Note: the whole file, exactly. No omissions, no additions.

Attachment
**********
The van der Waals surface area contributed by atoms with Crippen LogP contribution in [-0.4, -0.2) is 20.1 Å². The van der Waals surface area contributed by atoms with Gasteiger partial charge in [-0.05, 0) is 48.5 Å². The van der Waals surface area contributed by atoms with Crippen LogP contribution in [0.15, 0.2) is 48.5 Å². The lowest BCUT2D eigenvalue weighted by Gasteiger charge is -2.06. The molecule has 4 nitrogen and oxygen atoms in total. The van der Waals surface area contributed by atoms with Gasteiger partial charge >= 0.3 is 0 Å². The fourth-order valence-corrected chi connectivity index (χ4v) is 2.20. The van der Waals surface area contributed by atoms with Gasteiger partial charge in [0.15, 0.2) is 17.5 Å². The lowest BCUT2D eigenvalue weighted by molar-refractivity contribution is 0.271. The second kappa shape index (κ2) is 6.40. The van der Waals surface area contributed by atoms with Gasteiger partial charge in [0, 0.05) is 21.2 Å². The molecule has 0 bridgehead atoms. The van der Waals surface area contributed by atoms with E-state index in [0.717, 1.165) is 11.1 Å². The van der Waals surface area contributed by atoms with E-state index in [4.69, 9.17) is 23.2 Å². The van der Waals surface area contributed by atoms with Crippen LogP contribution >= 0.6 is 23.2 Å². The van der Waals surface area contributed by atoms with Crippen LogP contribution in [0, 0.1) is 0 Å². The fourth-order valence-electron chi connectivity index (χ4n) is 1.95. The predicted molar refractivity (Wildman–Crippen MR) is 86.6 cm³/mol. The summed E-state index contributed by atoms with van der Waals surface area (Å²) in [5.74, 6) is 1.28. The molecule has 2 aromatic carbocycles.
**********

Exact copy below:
The van der Waals surface area contributed by atoms with Crippen LogP contribution in [-0.4, -0.2) is 20.1 Å². The van der Waals surface area contributed by atoms with Gasteiger partial charge in [-0.05, 0) is 48.5 Å². The van der Waals surface area contributed by atoms with Crippen LogP contribution in [0.15, 0.2) is 48.5 Å². The lowest BCUT2D eigenvalue weighted by Gasteiger charge is -2.06. The molecule has 4 nitrogen and oxygen atoms in total. The van der Waals surface area contributed by atoms with Gasteiger partial charge >= 0.3 is 0 Å². The fourth-order valence-corrected chi connectivity index (χ4v) is 2.20. The van der Waals surface area contributed by atoms with Gasteiger partial charge in [0.15, 0.2) is 17.5 Å². The lowest BCUT2D eigenvalue weighted by molar-refractivity contribution is 0.271. The second kappa shape index (κ2) is 6.40. The van der Waals surface area contributed by atoms with Gasteiger partial charge in [0, 0.05) is 21.2 Å². The molecule has 0 bridgehead atoms. The van der Waals surface area contributed by atoms with E-state index in [0.717, 1.165) is 11.1 Å². The van der Waals surface area contributed by atoms with E-state index in [4.69, 9.17) is 23.2 Å². The van der Waals surface area contributed by atoms with Crippen LogP contribution >= 0.6 is 23.2 Å². The van der Waals surface area contributed by atoms with Crippen LogP contribution in [0, 0.1) is 0 Å². The fourth-order valence-electron chi connectivity index (χ4n) is 1.95. The predicted molar refractivity (Wildman–Crippen MR) is 86.6 cm³/mol. The summed E-state index contributed by atoms with van der Waals surface area (Å²) in [5.74, 6) is 1.28. The molecule has 2 aromatic carbocycles.